Revolution for the Hell of It (Paperback)

The Book That Earned Abbie Hoffman a Five-Year Prison Term at the Chicago Conspiracy Trial

By Abbie Hoffman, Harvey Wasserman (Foreword by), Reverend Billy (Introduction by)

Da Capo Press, 9781560256908, 286pp.

Publication Date: April 27, 2005

List Price: 15.99*
* Individual store prices may vary.

Description

From one of America's most renowned dissidents and the author of Steal This Book--a new edition of the counterculture manifesto that helped stir up a revolution in the 1960s

While the supremely popular Steal This Book is a guide to living outside the establishment, Revolution for the Hell of It is a chronicle of Abbie Hoffman's radical escapades that doubles as a guidebook for today's social and political activist.

Hoffman pioneered the use of humor, theater, and surprise to change the world for the better. In Revolution for the Hell of It he gives firsthand accounts of his legendary adventures, from the activism that led to the founding of the Youth International Party ("Yippies!) to the 1968 Democratic National Convention protests ("a perfect mess") that resulted in his conviction as part of the Chicago Seven.

Also chronicled is the the mass antiwar demonstration he helped lead in which over 50,000 people attempted to levitate the Pentagon using psychic energy and the time he threw fistfuls of dollar bills onto the floor of the New York Stock Exchange and watched the traders scramble. With antiwar sentiment once again on the rise and an incendiary political climate not seen since the book's original printing, Abbie Hoffman's voice is more essential than ever.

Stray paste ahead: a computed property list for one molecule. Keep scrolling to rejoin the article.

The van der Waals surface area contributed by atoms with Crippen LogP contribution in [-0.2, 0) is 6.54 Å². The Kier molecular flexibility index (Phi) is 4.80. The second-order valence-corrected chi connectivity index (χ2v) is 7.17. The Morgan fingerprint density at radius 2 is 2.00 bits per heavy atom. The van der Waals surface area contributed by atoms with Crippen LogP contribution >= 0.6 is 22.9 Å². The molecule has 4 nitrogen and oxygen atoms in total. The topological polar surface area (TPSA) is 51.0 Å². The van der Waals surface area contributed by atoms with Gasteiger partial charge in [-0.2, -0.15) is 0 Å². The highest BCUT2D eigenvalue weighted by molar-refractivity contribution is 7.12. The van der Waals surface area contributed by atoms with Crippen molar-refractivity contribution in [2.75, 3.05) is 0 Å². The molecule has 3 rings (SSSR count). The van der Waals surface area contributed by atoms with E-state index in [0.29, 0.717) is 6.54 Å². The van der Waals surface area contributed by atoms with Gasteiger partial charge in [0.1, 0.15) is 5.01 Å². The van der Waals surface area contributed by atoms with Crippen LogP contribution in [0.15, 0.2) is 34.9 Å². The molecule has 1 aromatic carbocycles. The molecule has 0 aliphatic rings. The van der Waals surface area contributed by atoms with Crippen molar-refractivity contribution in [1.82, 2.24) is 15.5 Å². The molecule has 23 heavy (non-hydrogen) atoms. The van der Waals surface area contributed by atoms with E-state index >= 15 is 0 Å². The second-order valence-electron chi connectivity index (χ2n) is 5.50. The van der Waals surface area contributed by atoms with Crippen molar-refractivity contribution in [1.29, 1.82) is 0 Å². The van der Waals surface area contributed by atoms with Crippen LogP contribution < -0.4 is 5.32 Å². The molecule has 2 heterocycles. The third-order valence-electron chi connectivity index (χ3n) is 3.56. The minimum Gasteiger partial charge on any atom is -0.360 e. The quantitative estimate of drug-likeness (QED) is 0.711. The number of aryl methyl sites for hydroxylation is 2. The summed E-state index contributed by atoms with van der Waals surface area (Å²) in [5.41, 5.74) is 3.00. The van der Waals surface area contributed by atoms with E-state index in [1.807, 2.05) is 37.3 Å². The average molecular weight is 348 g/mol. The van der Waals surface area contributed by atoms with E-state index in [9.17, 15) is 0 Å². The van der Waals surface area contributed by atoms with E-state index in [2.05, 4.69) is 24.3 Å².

Includes a facsimile edition of Hoffman's rare first book, Fuck the System


About the Author

Abbie Hoffman (1936-1989) was an American political and social activist, anarchist, and revolutionary who co-founded the Youth International Party ("Yippies"). He was arrested and tried for his role in protests that led to violent confrontations with police during the 1968 Democratic National Convention. Hoffman continued his activism into the 1970s, and remains an icon of the anti-war movement and the counterculture era.